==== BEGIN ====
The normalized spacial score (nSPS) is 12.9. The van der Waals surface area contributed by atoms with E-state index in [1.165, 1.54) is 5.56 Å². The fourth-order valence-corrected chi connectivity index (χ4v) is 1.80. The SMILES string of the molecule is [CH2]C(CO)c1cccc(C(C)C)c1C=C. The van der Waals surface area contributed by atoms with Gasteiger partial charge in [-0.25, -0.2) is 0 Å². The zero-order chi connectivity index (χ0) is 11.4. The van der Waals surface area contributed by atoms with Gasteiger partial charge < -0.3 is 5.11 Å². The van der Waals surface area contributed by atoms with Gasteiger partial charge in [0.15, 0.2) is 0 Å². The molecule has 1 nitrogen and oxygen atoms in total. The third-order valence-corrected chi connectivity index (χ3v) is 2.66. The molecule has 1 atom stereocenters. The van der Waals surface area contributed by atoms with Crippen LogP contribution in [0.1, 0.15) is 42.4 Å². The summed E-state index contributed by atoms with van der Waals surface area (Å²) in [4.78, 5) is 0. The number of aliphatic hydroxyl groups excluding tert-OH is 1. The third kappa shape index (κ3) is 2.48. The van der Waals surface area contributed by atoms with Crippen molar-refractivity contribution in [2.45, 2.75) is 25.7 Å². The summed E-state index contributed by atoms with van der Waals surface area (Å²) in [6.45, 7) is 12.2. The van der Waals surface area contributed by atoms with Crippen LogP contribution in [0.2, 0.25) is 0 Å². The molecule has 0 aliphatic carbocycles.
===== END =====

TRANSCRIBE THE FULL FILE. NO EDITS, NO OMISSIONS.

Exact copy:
The normalized spacial score (nSPS) is 12.9. The van der Waals surface area contributed by atoms with E-state index in [1.165, 1.54) is 5.56 Å². The fourth-order valence-corrected chi connectivity index (χ4v) is 1.80. The SMILES string of the molecule is [CH2]C(CO)c1cccc(C(C)C)c1C=C. The van der Waals surface area contributed by atoms with Gasteiger partial charge in [-0.25, -0.2) is 0 Å². The zero-order chi connectivity index (χ0) is 11.4. The van der Waals surface area contributed by atoms with Gasteiger partial charge < -0.3 is 5.11 Å². The van der Waals surface area contributed by atoms with Gasteiger partial charge in [0.15, 0.2) is 0 Å². The molecule has 1 nitrogen and oxygen atoms in total. The third-order valence-corrected chi connectivity index (χ3v) is 2.66. The molecule has 1 atom stereocenters. The van der Waals surface area contributed by atoms with Crippen LogP contribution in [0.1, 0.15) is 42.4 Å². The summed E-state index contributed by atoms with van der Waals surface area (Å²) in [4.78, 5) is 0. The number of aliphatic hydroxyl groups excluding tert-OH is 1. The third kappa shape index (κ3) is 2.48. The van der Waals surface area contributed by atoms with Crippen molar-refractivity contribution in [2.45, 2.75) is 25.7 Å². The summed E-state index contributed by atoms with van der Waals surface area (Å²) in [6.45, 7) is 12.2. The van der Waals surface area contributed by atoms with Crippen LogP contribution in [0.2, 0.25) is 0 Å². The molecule has 0 aliphatic carbocycles.